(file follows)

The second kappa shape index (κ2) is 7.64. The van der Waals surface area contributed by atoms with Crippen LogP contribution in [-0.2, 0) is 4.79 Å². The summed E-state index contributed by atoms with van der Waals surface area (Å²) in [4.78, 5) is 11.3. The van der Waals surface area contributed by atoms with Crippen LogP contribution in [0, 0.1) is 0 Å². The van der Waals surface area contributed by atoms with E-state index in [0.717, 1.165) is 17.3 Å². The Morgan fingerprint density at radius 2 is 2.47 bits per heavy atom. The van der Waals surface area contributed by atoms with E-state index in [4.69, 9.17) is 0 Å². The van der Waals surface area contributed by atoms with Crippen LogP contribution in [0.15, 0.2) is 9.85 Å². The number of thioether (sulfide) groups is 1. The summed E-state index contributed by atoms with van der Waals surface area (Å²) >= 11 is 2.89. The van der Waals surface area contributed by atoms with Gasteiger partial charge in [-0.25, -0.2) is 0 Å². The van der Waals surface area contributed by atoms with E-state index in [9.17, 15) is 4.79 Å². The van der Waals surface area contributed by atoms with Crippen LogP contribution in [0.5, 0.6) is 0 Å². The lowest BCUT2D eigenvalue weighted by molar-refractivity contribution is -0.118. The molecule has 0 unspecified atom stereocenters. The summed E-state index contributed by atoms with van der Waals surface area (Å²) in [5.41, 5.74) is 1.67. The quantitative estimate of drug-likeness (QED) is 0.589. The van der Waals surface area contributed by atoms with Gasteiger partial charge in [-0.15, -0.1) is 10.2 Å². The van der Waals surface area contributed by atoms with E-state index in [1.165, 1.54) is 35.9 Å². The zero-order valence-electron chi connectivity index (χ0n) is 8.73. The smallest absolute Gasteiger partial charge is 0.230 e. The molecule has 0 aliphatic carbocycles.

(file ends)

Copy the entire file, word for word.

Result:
The second kappa shape index (κ2) is 7.64. The van der Waals surface area contributed by atoms with Crippen LogP contribution in [-0.2, 0) is 4.79 Å². The summed E-state index contributed by atoms with van der Waals surface area (Å²) in [4.78, 5) is 11.3. The van der Waals surface area contributed by atoms with Crippen LogP contribution in [0, 0.1) is 0 Å². The van der Waals surface area contributed by atoms with E-state index in [0.717, 1.165) is 17.3 Å². The Morgan fingerprint density at radius 2 is 2.47 bits per heavy atom. The van der Waals surface area contributed by atoms with E-state index in [4.69, 9.17) is 0 Å². The van der Waals surface area contributed by atoms with Crippen LogP contribution in [0.15, 0.2) is 9.85 Å². The number of thioether (sulfide) groups is 1. The summed E-state index contributed by atoms with van der Waals surface area (Å²) >= 11 is 2.89. The van der Waals surface area contributed by atoms with Gasteiger partial charge in [-0.25, -0.2) is 0 Å². The van der Waals surface area contributed by atoms with E-state index in [9.17, 15) is 4.79 Å². The van der Waals surface area contributed by atoms with Crippen LogP contribution in [0.5, 0.6) is 0 Å². The lowest BCUT2D eigenvalue weighted by molar-refractivity contribution is -0.118. The molecule has 0 unspecified atom stereocenters. The summed E-state index contributed by atoms with van der Waals surface area (Å²) in [5.41, 5.74) is 1.67. The quantitative estimate of drug-likeness (QED) is 0.589. The van der Waals surface area contributed by atoms with Gasteiger partial charge in [-0.15, -0.1) is 10.2 Å². The van der Waals surface area contributed by atoms with E-state index in [1.165, 1.54) is 35.9 Å². The zero-order valence-electron chi connectivity index (χ0n) is 8.73. The smallest absolute Gasteiger partial charge is 0.230 e. The molecule has 0 aliphatic carbocycles.